SEXUAL HARASSMENT IN THE KITCHEN

A recent New York court filing in Manhattan Supreme Court alleges that a female cook was sexually harassed and groped by the head chef at David Bouley’s restaurant in Tribeca (“Bouley Restaurant”). The female chef, Genevieve Germain, 27, accuses Head Chef Daniel Chavez of blowing kisses at her, ogling her breasts and brushing up against her rear end.

Additionally, Ms. Germain alleges that on at least one occasion, Mr. Chavez asked her to taste a sauce he had prepared. When she complied, Mr. Chaves replied, “Oh, I love it when do that with your lips.” On a separate occasion, Ms. Germain claims that Mr. Chavez approached her from behind, while she was wearing light colored pants and said that she should not wear pants like that because it “excited” him too much.

Unable to endure the sexual harassment any further, Ms. Germain contends that she mustered the courage to complain to the restaurant’s General Manager. No remedial action was taken in response to her complaint and Ms. Germain ultimately was constructively discharged from her employment with Bouley Restaurant.

By working in New York City, Ms. Germain gains the protection of the broad New York City discrimination laws, arguably the most plaintiff-friendly in the county.

In 2005, New York City signed into law the Local Civil Rights Restoration Act (“Restoration Act”), N.Y.C. LOCAL LAW NO. 85 of 2005. The enactment of the Restoration Act reflected the New York City Council’s concern that the Courts were constructing the NYCHRL “too narrowly.” In addition, the intent of the Restoration Act was to “undercut the [NYCHRL’s] intent to maximize the opportunities for discrimination to be exposed.” The amendments were intended to eliminate the mechanism by which judges failed to give the local law the expansive interpretation.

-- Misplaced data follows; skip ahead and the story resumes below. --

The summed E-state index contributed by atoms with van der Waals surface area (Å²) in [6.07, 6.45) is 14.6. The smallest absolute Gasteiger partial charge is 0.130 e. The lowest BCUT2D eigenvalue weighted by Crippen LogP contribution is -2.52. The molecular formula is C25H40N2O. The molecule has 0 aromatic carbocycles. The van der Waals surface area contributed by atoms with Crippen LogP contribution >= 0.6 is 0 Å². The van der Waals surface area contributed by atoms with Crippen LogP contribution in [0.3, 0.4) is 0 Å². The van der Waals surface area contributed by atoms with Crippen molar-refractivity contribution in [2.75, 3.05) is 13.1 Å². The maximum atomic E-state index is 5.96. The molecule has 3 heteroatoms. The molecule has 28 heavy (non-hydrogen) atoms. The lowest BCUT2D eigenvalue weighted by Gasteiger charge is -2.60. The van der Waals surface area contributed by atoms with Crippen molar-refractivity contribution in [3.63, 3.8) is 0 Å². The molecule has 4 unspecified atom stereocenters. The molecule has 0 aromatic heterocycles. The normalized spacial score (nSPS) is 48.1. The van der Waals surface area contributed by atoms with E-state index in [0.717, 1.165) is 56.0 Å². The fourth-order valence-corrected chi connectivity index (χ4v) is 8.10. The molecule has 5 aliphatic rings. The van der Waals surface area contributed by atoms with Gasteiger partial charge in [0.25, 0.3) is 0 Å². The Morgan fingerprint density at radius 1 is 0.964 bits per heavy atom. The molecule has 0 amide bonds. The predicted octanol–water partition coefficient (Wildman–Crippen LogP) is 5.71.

Over the past ten years, the New York Court of Appeals has emphasized that the Restoration Act was enacted to ensure a liberal construction of the NYCHRL by requiring that all provisions of the law are construed broadly in favor of discrimination plaintiffs. While ultimately it will be up to a jury of her peers to determine whether Ms. Germain’s allegations are vindicated, the broad remedial New York City discrimination laws should provide Ms. Germain or other female employees who believe they have been sexually harassed the confidence to proceed with their claims in court.

If you believe you were subject to sexual harassment or discrimination in the workplace, please contact Akin Law Group PLLC at (212) 825-1400 as soon as possible. Akin Law Group offers free consultations and has lawyers who specialize in employment law who will do their best to assist you.